Gender measures are sometimes perceived as something exclusively ideological. However, they serve to pay more attention to the complex reality that surrounds us: from the design of seat belts and space suits to the research of new drugs, when science does not attend to that complexity, it generates biases.
The Integration of Gender Analysis in Research (IAGI) not only responds to the great current social sensitivity on gender issues, but is the result of decades of rethinking the prevailing knowledge models.
When we refer to “gender and research” in public spheres, we integrate very varied aspects that range from the field of human resources (the composition of research staff) to purely epistemological issues. This vision was already collected in 2012 as one of the priorities of the European Research Area.
Since 2003, the She Figures reports have monitored various indicators relating to gender distribution in European higher education and scientific institutions.
Similarly, the bodies of the Spanish science and technology system have been adopting similar measures as part of their own policies. In the case of the CSIC , for example, already integrating measures in this regard into its 2004 strategic plan.
We all feel challenged by certain topics, while others are foreign to us or we don’t even have the adequate training to perceive them. Androcentric biases in studies on human evolution and primatology , for example, were identified thanks to the massive incorporation of women into academia in the 1970s.
Thus, a greater diversity in research teams can promote adding new points of view on a problem or methodology to be developed.
All this implies also assuming that scientific disciplines have inertia resulting from their own history, which generate concepts and theoretical frameworks that condition our ways of looking at and evaluating that reality. But above all, the Integration of Gender Analysis in Research means recognizing the enormous biological and social complexity (of sex and gender, respectively) of the reality that surrounds us and the need to develop ad hoc methodologies to address it .
The importance of addressing the complexity of gender and sex
Sex can lead to physical, anatomical and physiological differences in individuals. That is, a different physical appearance and also other specific biochemical or behavioral issues. Not only that, but some species of fish, for example, mutate their sex depending on the temperature , which can put that population at risk and produce a cascading effect of changes in the ecosystem.
In medicine, most clinical studies have been conducted on males . This selection has been justified by the difficulty involved in identifying the female response to certain drugs and treatments as a consequence of the hormonal cycle . But the argument hides that biological complexity , made up of males and females, as well as intersex individuals and currently also transgender.
All these groups present natural or acquired characteristics through treatments that must be taken into account to assess their health, for example. Sex-disaggregated data is still missing from many investigations, so we lack understanding of certain phenomena (the universal applicability of some research results can be debated).
Although gender is frequently used as a synonym for sex, gender (from a binary perspective) is defined and constructed as the set of values and behaviors associated with each sex that vary historically, socially, and culturally . Being (and behaving like) a woman or a man in Victorian England meant different things than it does in the 21st century.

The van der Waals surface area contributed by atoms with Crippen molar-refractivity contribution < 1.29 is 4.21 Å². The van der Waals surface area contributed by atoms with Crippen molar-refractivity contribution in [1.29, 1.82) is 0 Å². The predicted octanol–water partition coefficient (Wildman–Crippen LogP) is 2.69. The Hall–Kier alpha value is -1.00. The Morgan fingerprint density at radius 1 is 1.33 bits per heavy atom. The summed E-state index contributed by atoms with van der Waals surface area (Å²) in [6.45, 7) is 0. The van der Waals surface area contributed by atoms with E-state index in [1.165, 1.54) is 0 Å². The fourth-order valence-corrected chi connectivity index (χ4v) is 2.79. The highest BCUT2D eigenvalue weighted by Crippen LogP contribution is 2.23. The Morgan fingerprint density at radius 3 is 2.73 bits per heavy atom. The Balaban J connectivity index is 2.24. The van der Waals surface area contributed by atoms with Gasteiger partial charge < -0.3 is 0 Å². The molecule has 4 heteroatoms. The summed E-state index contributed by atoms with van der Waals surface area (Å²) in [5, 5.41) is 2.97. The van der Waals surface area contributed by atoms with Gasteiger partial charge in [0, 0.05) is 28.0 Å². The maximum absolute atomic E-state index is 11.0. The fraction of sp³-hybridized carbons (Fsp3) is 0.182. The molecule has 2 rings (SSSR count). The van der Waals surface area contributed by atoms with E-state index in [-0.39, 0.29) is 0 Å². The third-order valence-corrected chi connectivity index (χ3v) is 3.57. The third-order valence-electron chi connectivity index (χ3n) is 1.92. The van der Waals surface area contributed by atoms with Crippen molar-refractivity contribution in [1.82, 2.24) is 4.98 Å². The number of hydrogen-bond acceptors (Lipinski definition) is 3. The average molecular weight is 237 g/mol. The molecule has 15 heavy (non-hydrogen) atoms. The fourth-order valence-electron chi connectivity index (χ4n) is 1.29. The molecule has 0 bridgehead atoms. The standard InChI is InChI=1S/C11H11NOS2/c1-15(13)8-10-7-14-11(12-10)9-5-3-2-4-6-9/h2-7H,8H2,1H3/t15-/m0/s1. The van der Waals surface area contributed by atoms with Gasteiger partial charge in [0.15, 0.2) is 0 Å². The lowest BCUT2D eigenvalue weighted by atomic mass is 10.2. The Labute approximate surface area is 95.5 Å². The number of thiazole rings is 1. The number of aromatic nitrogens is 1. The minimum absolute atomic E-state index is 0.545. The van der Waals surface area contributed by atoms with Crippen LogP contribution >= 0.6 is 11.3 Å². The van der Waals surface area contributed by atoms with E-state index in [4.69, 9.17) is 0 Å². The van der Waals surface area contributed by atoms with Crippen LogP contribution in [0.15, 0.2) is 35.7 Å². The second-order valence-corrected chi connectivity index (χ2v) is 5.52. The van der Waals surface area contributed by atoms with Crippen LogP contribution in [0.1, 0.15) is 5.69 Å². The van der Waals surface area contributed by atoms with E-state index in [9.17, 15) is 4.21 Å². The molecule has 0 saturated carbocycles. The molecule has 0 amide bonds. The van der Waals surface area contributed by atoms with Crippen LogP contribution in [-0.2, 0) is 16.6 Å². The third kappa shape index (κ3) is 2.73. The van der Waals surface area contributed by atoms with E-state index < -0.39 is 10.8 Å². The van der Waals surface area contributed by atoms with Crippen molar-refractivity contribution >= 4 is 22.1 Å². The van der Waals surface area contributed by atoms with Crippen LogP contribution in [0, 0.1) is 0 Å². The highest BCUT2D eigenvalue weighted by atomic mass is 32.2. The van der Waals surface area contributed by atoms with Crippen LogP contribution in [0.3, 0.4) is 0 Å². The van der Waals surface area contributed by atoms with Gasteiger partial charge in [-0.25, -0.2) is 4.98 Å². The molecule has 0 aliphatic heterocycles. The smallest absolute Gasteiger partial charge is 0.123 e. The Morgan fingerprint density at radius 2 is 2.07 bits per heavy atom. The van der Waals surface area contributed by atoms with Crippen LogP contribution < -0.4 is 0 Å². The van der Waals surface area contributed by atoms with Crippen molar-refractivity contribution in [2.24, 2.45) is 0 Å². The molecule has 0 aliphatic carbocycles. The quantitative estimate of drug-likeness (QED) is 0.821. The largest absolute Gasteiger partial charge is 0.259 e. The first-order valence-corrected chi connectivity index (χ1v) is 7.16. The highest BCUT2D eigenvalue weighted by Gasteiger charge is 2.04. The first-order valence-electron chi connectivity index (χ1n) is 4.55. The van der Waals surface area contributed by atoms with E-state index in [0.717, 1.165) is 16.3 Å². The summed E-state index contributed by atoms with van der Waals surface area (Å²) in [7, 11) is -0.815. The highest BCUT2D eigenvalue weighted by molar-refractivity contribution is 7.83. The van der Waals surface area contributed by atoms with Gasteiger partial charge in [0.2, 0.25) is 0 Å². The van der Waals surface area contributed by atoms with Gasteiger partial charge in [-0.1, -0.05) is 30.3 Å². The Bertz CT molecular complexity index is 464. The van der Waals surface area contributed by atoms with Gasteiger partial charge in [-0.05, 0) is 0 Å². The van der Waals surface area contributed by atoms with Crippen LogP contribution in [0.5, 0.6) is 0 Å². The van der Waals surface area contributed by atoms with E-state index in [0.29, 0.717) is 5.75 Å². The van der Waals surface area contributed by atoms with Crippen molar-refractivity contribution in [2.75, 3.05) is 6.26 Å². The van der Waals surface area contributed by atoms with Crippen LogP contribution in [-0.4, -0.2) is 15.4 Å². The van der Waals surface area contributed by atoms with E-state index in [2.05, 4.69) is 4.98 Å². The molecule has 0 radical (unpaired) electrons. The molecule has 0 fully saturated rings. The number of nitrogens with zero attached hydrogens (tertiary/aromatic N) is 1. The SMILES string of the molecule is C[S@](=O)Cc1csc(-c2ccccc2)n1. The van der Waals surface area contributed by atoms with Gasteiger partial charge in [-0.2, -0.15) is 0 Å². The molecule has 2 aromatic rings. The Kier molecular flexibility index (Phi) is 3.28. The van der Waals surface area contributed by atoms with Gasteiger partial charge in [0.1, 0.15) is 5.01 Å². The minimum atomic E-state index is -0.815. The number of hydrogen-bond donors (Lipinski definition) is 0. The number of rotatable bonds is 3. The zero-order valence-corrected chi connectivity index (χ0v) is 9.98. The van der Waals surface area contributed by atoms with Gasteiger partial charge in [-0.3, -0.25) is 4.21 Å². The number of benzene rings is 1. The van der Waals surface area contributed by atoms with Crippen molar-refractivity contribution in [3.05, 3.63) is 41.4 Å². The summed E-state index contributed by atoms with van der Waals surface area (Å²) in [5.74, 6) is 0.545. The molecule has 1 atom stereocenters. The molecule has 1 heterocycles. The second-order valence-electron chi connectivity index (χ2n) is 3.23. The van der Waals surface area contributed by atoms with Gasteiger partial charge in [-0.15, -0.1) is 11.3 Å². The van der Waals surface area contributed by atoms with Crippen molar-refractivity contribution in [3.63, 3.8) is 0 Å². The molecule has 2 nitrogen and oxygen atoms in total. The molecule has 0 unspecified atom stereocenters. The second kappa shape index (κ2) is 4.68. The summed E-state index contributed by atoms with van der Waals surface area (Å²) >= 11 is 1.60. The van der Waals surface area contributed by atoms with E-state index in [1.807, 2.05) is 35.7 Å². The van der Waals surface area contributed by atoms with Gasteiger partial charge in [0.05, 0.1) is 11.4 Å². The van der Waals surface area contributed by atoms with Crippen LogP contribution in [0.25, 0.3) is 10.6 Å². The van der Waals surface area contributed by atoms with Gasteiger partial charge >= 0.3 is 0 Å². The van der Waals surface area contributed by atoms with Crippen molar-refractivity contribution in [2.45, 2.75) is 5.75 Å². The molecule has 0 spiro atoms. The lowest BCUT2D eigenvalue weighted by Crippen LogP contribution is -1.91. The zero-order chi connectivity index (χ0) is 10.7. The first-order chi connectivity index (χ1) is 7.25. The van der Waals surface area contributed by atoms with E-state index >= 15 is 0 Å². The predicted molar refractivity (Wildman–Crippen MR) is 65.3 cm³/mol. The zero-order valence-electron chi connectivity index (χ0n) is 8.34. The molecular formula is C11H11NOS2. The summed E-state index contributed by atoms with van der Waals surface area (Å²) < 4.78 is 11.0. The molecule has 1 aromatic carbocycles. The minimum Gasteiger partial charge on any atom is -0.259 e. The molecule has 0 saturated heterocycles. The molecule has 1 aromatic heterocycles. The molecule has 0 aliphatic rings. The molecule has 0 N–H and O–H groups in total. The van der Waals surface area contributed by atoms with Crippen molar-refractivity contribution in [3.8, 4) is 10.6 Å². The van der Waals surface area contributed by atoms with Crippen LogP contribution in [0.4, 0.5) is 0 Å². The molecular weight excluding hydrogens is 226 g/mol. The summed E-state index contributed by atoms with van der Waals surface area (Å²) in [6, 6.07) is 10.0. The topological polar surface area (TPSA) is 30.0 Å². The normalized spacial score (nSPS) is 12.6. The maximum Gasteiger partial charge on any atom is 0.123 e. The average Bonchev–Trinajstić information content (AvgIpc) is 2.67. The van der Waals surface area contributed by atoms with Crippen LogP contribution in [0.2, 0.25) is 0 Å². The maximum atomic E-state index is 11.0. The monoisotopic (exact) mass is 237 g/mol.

In addition, we associate activities and roles with both genders, we generate ideas around masculinity and femininity, and we even produce what we could call ecosystems of ideas, concepts, values, and images for each of them. We participate to a large extent in reality in a differentiated way and we have different consumption patterns even with respect to the use of public spaces .
When science simplifies reality
The use of the male body as a universal model has been repeated up to the present. The example of vehicle seat belts is well known, in whose design (at the time for reasons of gender, since women did not drive) the female anatomy was not taken into account .
Similarly, NASA was heavily criticized in 2019 when an all-female mission was unable to carry out a spacewalk due to a sizing issue with spacesuits.
Recognizing the complexity regarding sex and gender has profound consequences for how we approach the different stages of the research process. Not only conceptually, but in the elaboration of the questions, the sampling, the criteria and methods of analysis, the interpretation of the results and their dissemination.
Scientific knowledge is incremental: it is built on the basis of previous knowledge and, although it may surprise us, this complexity has not always been recorded or not in all areas of knowledge (data disaggregated by sex and gender). All of this configures the reality that science studies and the day-to-day life of researchers. Therefore, research that does not take into account the gender dimension is not considered neutral, but “blind” to gender (from English, gender-blind ).
Integrating the gender dimension brings to the table important ethical questions that have to do with the recognition of others and of their own voice and with the investment of public resources in the truly collective improvement of living conditions.
The Integration of Gender Analysis in Research also evaluates the disciplines, becomes aware of the biases and the relationship of the academy with its context, and generates a higher quality of analysis methods. In short, and as numerous academics have claimed, it is fundamentally about doing quality science or “good science” .
Author Bio: Debora Zurro is a Senior Scientist in Prehistoric Archaeology at the Milá y Fontanals Institution for Humanities Research (IMF-CSIC)